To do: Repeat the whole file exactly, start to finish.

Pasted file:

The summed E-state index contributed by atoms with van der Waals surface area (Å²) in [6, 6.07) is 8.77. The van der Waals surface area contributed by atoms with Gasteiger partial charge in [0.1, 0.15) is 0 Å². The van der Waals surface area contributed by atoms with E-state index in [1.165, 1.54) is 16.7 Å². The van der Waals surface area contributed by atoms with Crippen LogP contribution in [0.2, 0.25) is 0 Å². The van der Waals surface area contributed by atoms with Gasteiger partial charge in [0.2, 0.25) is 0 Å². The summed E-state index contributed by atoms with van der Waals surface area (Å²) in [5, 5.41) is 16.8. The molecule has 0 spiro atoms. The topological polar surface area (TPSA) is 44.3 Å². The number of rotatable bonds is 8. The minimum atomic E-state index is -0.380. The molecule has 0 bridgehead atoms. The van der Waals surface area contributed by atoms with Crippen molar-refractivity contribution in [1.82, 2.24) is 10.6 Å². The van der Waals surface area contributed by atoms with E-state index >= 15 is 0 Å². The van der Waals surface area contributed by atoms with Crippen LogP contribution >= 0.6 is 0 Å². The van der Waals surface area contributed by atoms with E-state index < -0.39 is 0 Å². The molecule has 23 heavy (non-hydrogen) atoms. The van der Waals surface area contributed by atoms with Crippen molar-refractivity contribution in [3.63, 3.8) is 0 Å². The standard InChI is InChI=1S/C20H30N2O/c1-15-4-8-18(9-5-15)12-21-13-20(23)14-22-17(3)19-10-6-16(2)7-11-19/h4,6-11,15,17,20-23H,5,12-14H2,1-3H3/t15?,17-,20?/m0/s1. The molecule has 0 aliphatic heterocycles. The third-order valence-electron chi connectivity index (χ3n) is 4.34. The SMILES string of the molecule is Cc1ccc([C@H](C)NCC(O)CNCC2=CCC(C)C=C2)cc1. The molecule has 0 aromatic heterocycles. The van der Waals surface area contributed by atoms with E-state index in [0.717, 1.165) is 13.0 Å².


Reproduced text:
The summed E-state index contributed by atoms with van der Waals surface area (Å²) in [6, 6.07) is 8.77. The van der Waals surface area contributed by atoms with Gasteiger partial charge in [0.1, 0.15) is 0 Å². The van der Waals surface area contributed by atoms with E-state index in [1.165, 1.54) is 16.7 Å². The van der Waals surface area contributed by atoms with Crippen LogP contribution in [0.2, 0.25) is 0 Å². The van der Waals surface area contributed by atoms with Gasteiger partial charge in [0.2, 0.25) is 0 Å². The summed E-state index contributed by atoms with van der Waals surface area (Å²) in [5, 5.41) is 16.8. The molecule has 0 spiro atoms. The topological polar surface area (TPSA) is 44.3 Å². The number of rotatable bonds is 8. The minimum atomic E-state index is -0.380. The molecule has 0 bridgehead atoms. The van der Waals surface area contributed by atoms with Crippen molar-refractivity contribution in [1.82, 2.24) is 10.6 Å². The van der Waals surface area contributed by atoms with E-state index >= 15 is 0 Å². The van der Waals surface area contributed by atoms with Crippen LogP contribution >= 0.6 is 0 Å². The van der Waals surface area contributed by atoms with E-state index < -0.39 is 0 Å². The molecule has 23 heavy (non-hydrogen) atoms. The van der Waals surface area contributed by atoms with Crippen molar-refractivity contribution in [3.63, 3.8) is 0 Å². The standard InChI is InChI=1S/C20H30N2O/c1-15-4-8-18(9-5-15)12-21-13-20(23)14-22-17(3)19-10-6-16(2)7-11-19/h4,6-11,15,17,20-23H,5,12-14H2,1-3H3/t15?,17-,20?/m0/s1. The molecule has 0 aliphatic heterocycles. The third-order valence-electron chi connectivity index (χ3n) is 4.34. The SMILES string of the molecule is Cc1ccc([C@H](C)NCC(O)CNCC2=CCC(C)C=C2)cc1. The molecule has 0 aromatic heterocycles. The van der Waals surface area contributed by atoms with E-state index in [0.717, 1.165) is 13.0 Å².